I originally thought they were carp and buffalo, but I realized that was not the case after an hour of failing to even tempt one with a piece of worm. I did, however, discover multiple more species of fish in Walnut while attempting to catch those quillbacks.
Channel Catfish on a small Mepps:
The Summer slowly drifted away, and I learned how the fish behaved in the creek. I began to understand how they fed, how they just hung out, and where they were during different times of day. I had discovered multiple species of fish in the creek that I had never imagined to be swimming in Walnut. I caught Crappie, Walleye, Largemouth, Smallmouth, multiple kinds of Sunfish, White Bass, but the one fish that still eluded me going into September was the Quillback.
Going into early October I began to notice the fish were beginning to school up in their winter holes. Walleye, Catfish, and huge groups of suckers and quillbacks. The water was still staying in the 60s because the daily high temperatures averaged around 70 degress Fahrenheit when the normal high temperatures should have been in the low 60s into the 50s. I began my school-fishing trying to catch quillback when I checked off my first ever Shorthead Redhorse from Walnut.
The next weekend I went out to chase some more Suckers and find out if there's any big ones swimming around. I saw multiple 10-12" White Suckers schooling in a hole, and I caught a few of them. But what really caught my attention was the big grey fish sitting above the hole in between small rocks. I had to slowly sneak upstream behind him to get a closer look. I was shocked to see that the fish sitting in between the rocks was an 18" White Sucker that was 1.5 inches away from the State Record White Sucker.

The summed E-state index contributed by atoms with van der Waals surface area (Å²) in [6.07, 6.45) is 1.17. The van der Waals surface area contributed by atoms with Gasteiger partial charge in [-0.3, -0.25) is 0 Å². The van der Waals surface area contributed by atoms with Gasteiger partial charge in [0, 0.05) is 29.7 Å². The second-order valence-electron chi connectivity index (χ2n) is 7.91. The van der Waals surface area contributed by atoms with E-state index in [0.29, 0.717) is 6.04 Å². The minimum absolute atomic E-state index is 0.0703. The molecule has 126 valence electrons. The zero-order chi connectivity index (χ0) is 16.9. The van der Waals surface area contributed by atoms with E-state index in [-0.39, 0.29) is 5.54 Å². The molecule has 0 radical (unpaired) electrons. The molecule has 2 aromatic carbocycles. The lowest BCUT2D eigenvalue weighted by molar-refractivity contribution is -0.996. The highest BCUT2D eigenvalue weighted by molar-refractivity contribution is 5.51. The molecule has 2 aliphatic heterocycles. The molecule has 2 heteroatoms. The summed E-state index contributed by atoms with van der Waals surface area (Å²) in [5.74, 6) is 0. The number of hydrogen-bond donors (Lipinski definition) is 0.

I soon realized that the creek's final days were soon to come, because Des Moines was forecasted to get over 2" of rain after over a month with nothing more than a sprinkle. I had two more days to finally catch one of the 5 pound channel cats that were patrolling the hole that I'd been fishing in. As the first day went by without a catch, I was pressed to catch one of these fish.
I arrived that last day at 1:00 PM that day. I remember the time, much like my first fish from here. I saw the main school of catfish rotating back and forth between the flats and the deep hole. But, there was one thing different. There was a 5lb Channel Catfish shoveling through the leaf piles out of the current. I took notice of this and dropped a small chunk of worm about 3 ft in front of his face. Slowly, oh so slowly, he swam to it. As he came upon the resting bait. He nosed right down on the worm, and then kept swimming. I felt no bite. But, as he swam on, i noticed that the worm was no longer where I had dropped it down. As i saw that, I noticed my line was ever so slightly beginning to follow the catfish upstream. 6 Minutes later:
He weighed 5lbs and 3 ounces. He is also the last fish I've caught in that creek since Mid November. The rain came the next day, and the creek became a raging river. A week later when it had gone down, the creek was barren. No fish life anywhere. They returned to the river to which they came from. But don't worry, they'll be back.